The changes in C stocks projected in this study are consistent with those simulated using the three ESMs. For example, forest ecosystem C stocks are projected to increase by 18.7% during 2015–2100 in the SSP2-4.5 scenario; respective changes simulated by the ESMs range from − 7.3% (for the CanESM2-Climate scenario) to 28.8% (for the HadGEM2-CO2 scenario). A comparison of future linear trends in C stocks (as was done above for the historical period) would not be informative due to the non-linear nature of C stock dynamics (Fig. 5). The C stock fluxes, however, also indicate good agreement between the results of this study and the CMIP5 project: as seen from Fig. 7, for both SSP2-4.5 scenarios (with and without wildfires) the C stock fluxes for all three pools (ecosystem, soil, and vegetation) are within the range of minima and maxima simulated using the three ESMs.

Results from several ESMs indicate that rising atmospheric CO2 will promote C uptake by both plant biomass and soil organic matter [65, 67]. These results seem to be based on the concept of increased vegetation growth resulting in higher input to and therefore an increase in soil C. However, the meta-analysis of 53 experiments undertaken by [67] indicated that atmospheric CO2 enrichment stimulates both the input and the turnover of C in soil, and therefore does not significantly affect soil C content. In other words, increased CO2 stimulates plant growth and C input to soil; however, the response is counteracted by the microbial response, reducing the net effect on soil C stocks [67]. This finding is echoed by [65] who state “there is both empirical and theoretical evidence that increases in soil inputs, especially under elevated CO2, may have little effect on soil organic carbon stocks.” Results of another meta-analysis of 49 field experiments, located across North America, Europe, and Asia, suggest that the effect of warming depends on the amount of initial soil C stock: effects are negligible for sites with small initial C stock but occur beyond the stock values of 200–400 tCha−1 and are considerable in soil with stocks higher than 600 tCha−1 [15]. The area simulated in our study belongs to the former category of low initial SOC stocks; hence, stocks are projected to remain relatively stable throughout the simulation period. As stated by [15], in ecosystems with low initial SOC losses resulting from increased decomposition rate due to warming, changes are relatively minor and can be offset by concurrent increases in vegetation growth and soil C stabilization; however, in areas with large initial SOC, increased decomposition occurs faster than C accumulation from enhanced vegetation growth and therefore leads to substantial C losses to the atmosphere [15].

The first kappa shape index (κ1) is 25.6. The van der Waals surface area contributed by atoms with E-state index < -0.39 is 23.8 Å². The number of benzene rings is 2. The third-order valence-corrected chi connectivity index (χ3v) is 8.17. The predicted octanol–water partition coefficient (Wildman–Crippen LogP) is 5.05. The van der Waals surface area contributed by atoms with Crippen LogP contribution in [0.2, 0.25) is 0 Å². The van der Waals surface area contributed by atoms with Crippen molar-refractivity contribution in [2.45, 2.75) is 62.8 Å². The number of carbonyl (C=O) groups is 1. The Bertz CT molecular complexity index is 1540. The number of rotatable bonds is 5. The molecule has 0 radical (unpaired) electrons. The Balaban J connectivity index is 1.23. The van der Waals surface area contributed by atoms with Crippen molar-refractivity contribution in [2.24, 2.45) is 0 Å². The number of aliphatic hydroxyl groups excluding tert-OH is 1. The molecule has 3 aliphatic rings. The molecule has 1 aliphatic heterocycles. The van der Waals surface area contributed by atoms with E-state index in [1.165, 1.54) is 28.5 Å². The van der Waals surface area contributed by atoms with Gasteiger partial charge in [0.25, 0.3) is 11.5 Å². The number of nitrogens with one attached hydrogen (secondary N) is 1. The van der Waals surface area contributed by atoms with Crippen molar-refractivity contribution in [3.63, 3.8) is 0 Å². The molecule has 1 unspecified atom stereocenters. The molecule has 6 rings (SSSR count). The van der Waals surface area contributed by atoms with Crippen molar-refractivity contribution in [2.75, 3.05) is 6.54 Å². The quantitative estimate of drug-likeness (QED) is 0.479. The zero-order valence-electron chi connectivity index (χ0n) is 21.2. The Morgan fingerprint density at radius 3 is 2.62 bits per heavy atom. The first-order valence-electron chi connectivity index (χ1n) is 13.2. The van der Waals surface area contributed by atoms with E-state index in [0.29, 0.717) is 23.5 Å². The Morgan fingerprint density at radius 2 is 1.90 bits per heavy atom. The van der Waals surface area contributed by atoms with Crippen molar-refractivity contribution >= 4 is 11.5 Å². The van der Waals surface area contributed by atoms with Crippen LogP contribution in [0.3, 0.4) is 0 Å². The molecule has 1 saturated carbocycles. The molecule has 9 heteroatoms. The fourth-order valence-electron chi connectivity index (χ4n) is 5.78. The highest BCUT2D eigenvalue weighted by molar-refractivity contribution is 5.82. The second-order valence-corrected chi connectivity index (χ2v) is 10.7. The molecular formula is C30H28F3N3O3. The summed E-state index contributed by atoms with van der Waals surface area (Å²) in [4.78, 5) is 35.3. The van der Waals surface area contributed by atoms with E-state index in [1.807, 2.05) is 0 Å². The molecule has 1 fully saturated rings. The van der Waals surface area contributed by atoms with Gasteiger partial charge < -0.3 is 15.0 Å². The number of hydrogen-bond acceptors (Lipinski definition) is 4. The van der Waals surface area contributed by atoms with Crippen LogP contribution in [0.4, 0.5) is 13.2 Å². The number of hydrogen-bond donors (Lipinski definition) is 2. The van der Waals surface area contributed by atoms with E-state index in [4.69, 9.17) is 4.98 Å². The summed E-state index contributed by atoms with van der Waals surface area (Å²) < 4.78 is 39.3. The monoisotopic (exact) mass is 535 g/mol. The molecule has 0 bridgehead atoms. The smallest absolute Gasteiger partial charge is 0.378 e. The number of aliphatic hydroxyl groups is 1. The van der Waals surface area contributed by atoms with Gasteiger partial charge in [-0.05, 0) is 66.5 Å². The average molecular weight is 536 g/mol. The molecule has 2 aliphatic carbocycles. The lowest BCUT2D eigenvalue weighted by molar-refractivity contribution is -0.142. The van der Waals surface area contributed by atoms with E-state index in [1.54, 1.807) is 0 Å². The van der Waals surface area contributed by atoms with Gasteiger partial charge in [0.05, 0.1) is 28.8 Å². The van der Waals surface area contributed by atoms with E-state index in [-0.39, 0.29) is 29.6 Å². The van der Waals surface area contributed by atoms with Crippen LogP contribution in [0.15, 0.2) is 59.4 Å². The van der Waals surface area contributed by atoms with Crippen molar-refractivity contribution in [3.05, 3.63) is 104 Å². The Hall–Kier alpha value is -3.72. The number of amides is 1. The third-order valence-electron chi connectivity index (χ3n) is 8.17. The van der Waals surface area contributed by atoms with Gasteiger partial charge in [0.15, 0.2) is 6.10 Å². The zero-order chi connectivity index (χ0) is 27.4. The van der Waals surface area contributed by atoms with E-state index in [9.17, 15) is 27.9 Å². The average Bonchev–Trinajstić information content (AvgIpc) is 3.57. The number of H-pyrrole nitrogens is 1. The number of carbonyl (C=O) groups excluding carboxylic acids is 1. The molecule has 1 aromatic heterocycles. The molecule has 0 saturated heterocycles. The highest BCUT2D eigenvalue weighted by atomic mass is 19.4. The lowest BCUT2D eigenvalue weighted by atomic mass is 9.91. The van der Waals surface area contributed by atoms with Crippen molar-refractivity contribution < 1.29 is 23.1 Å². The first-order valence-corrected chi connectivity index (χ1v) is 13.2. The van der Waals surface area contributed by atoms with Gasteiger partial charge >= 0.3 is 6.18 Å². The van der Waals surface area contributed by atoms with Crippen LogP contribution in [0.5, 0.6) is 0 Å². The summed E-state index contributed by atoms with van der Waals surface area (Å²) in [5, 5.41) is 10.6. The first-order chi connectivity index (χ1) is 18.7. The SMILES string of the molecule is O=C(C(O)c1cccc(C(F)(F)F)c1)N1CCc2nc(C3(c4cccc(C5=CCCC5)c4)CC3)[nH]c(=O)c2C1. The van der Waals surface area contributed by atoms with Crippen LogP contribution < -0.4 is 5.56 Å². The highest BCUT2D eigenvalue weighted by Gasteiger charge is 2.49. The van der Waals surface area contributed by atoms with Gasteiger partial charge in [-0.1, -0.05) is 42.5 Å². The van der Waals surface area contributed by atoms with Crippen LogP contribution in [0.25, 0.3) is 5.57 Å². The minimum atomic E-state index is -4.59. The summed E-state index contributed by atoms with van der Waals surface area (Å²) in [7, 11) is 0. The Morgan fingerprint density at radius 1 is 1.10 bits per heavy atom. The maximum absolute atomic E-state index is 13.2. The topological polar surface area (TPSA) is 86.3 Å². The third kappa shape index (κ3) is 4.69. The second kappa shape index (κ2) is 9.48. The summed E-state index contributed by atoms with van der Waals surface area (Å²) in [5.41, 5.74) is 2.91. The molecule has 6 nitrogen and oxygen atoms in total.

One of the predicted outcomes of the future C stock dynamics is the change in allocation of C between live vegetation and SOC pools (Fig. 3). By the end of the historical simulation (i.e., in 2014), live vegetation accounted for 30% of total ecosystem C. That fraction increased by 2100 to about 40%, ranging from 39.3% to 41.8% among scenarios. This shift in C allocation with the increasing temperature and atmospheric concentration of CO2 has been observed in empirical studies. For example, in a CO2-enrichment experiment in Massachusetts, USA, a deciduous forest stand increased the share of C stored in live vegetation while losing some of the SOC stock [43]. The shift in relative distribution of C between forest floor and aboveground vegetation with increasing soil temperature has been reported in a comparative study of C allocation in nine black spruce stands in boreal forests of Canada and the United States [69]; similar change in relative distribution of C with increasing air temperature was observed in Scots pine forests in Europe [69].

Previous simulations demonstrated the effects of strong winter warmth biases inherent in ESMs [26]. The latter biases may lengthen the growing season, which in turn would result in an increase in vegetation C stocks and consequently SOC. For the current simulations, the winter biases were corrected for all climate variables at a monthly time scale with the linear scaling bias correction method using observed and simulated data from overlapping years (2015–2018). Comparison between the closest scenarios in this study and [26] (SSP5-8.5 and RCP8.5 + historical fire scenarios, respectively) showed that without winter bias correction, by the end of the twenty-first century, live vegetation, SOC stocks, and total ecosystem C stocks were overestimated by 15.5%, 3.0%, and 7.9%, respectively. This finding is consistent with the effect of bias correction on changes in C pools reported by [2] and emphasizes the importance of bias correction for more realistic prediction of C stocks.